At the time of this writing, Klang Valley is into the fifth day of its third MCO since the COVID-19 pandemic broke out last year. Due to the incredible number of daily cases, many of us had anticipated the MCO announcement, despite our hopes for a ‘new normal’ Raya. 

Apart from the appalling case numbers, the anticipation of an MCO was also partially fueled by rumours of its announcement swirling through social media. The subsequent response by the authorities however, is emblematic of our incomplete approach to misinformation today. 

In response to the earlier rumours, the government through the Ministry of Communication and Multimedia’s Quick Response Team (QRT) issued a statement to brand it as ‘fake news’. Together with the statement was a reminder to the people not to share unverified news which can cause public confusion and anxiety. This response encapsulates the long-standing approach to  information disorder in Malaysia: fact-checking (when needed), followed by press statements denying a message’s  authenticity together with public reminders and warnings. 

This approach is not wrong per se, but is it sufficient? The received wisdom has been that people will be dissuaded from sharing a post if it is checked and confirmed as false. However, a recent study by Pennycook et.al. suggests otherwise; flagged content does not always influence people’s intention to share. People may continue to share such information as a result of “inattention” – they are distracted by other factors such as the desire to attract their followers.

Confirming the truth or falsity of a post or message is, we argue, insufficient. The reminders and warnings to users also fail to take into account the psychology of  sharers; we instead assume people’s bad intent from the outset which of course leads to our overwhelming reliance on punitive measures.

‘Fake news’ can threaten public safety but as we have argued in a related recent article,  there needs to be more effective and innovative ways of managing misinformation. The brutal fact is that ‘fake news’ and misinformation have been with us from time immemorial but its mode of proliferation today means that our initiatives (and mindset) need to be updated.

Initiatives to deal with fake news should be aimed at pre-empting their spread via intervention at the point of sharing. This can be done by “nudging” social media users to think about the accuracy of the news that they are about to share. Nudging is the  act of gently steering people to make informed choices without having to prescribe the “truth” to them.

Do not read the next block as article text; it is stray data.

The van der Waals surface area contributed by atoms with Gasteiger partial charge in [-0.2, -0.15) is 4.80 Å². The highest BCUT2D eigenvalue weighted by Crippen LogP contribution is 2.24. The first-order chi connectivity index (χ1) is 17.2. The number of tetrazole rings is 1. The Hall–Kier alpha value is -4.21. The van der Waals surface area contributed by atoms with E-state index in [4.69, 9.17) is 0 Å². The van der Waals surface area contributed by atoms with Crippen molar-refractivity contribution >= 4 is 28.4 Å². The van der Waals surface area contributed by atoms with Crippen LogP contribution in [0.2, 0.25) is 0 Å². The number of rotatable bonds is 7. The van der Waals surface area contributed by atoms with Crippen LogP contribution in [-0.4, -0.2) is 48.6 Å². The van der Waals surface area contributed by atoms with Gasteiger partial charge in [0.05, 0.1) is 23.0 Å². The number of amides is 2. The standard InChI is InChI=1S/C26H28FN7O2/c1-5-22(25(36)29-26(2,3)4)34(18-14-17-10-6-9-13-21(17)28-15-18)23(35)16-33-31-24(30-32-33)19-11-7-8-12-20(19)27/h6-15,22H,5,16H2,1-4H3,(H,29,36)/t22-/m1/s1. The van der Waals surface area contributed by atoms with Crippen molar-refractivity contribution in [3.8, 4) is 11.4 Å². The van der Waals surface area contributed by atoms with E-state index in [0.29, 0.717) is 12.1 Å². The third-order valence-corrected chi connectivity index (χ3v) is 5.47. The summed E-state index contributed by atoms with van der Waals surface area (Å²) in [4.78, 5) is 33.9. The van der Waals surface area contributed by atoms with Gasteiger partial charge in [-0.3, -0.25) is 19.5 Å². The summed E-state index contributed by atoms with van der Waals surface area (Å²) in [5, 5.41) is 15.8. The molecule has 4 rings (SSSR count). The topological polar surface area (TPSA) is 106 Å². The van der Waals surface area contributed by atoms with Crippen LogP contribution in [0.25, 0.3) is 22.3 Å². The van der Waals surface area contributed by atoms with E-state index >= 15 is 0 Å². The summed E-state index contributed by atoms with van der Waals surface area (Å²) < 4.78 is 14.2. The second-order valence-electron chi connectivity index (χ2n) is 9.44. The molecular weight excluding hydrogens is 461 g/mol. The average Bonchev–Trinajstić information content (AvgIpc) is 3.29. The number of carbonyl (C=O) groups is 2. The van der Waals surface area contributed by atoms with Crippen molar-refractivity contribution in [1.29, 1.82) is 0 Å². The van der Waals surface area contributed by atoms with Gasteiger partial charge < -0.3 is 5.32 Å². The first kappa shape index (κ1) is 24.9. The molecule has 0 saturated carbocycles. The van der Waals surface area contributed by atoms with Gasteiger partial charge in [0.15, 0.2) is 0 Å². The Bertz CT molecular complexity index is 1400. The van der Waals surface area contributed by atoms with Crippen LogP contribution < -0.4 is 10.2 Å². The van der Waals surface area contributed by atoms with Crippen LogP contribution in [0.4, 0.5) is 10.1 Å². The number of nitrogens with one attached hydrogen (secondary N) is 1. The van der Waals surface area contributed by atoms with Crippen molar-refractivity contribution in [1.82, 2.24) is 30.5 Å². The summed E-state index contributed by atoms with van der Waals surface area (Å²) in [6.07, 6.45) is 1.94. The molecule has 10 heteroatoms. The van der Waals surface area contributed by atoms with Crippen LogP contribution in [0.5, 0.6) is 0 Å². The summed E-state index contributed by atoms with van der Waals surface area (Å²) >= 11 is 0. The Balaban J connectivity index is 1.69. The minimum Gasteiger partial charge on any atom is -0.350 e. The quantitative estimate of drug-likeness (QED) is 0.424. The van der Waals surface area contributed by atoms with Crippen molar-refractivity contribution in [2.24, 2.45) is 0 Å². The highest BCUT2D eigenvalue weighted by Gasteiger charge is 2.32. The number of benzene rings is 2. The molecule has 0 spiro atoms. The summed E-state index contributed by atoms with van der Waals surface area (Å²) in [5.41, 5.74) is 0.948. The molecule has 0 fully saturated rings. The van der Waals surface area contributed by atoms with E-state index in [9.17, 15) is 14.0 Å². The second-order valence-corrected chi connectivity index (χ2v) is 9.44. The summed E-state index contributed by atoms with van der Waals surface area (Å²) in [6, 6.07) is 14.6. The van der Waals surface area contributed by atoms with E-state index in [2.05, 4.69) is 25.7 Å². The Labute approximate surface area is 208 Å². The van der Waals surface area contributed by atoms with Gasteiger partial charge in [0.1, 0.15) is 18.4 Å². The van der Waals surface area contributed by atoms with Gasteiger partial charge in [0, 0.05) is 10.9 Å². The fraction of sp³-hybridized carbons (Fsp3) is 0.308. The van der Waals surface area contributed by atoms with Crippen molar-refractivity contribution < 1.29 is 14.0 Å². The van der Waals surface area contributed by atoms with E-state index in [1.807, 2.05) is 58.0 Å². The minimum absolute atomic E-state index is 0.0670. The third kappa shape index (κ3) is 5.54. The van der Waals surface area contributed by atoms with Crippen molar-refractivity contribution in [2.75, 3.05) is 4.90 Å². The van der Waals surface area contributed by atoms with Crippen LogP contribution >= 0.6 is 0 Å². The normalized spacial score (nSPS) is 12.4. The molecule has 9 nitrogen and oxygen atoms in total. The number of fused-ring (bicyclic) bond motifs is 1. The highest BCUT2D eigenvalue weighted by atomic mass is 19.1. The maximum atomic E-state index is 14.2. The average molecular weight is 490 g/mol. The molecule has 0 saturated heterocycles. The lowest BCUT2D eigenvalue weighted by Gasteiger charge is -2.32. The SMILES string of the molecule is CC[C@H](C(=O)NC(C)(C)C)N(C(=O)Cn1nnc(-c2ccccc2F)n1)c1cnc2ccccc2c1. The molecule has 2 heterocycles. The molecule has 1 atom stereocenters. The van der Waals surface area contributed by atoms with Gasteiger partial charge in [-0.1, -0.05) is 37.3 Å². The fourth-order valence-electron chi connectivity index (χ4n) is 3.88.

A number of social media platforms, including Facebook, Twitter, and TikTok, are already applying their own versions of nudging. TikTok, which engaged the services of behavioural scientists inspired by Pennycook et.al’s study, has seen a significant reduction in the sharing of flagged content.

We believe that a collaboration between the government and social media platforms to step up such nudges – with local language for example – would be a step in the right direction. Last month, the COVID-19 Immunisation Task Force (CITF) started working with Facebook to remind people to look beyond the headlines and to check for accuracy of the information they are about to share; this is a good start but  it needs to be inserted at the right points of content consumption in order to reduce unthinking or reflexive sharing.

Nudging can also alleviate the reliance on fact-checking, which can be slow and laborious. With nudging, the need to establish the “truth” of the information each time is circumvented and we can rely instead on slowing down unproductive sharing behaviour. Pennycook et.al.’s study shows that when people are prompted to consider the accuracy of the news items that they are about to share, the spread of misinformation can be reduced.

Rather than relying on falsifying  ‘fake news’, it is possible to get ahead of misinformation through nudging. This way, we can help reduce the need for punitive measures and at the same time protect our right to (responsible) free speech and media consumption. The question is, are we heading down the approach of innovative interventions, or are we continuing to rely on the same way of handling misinformation?

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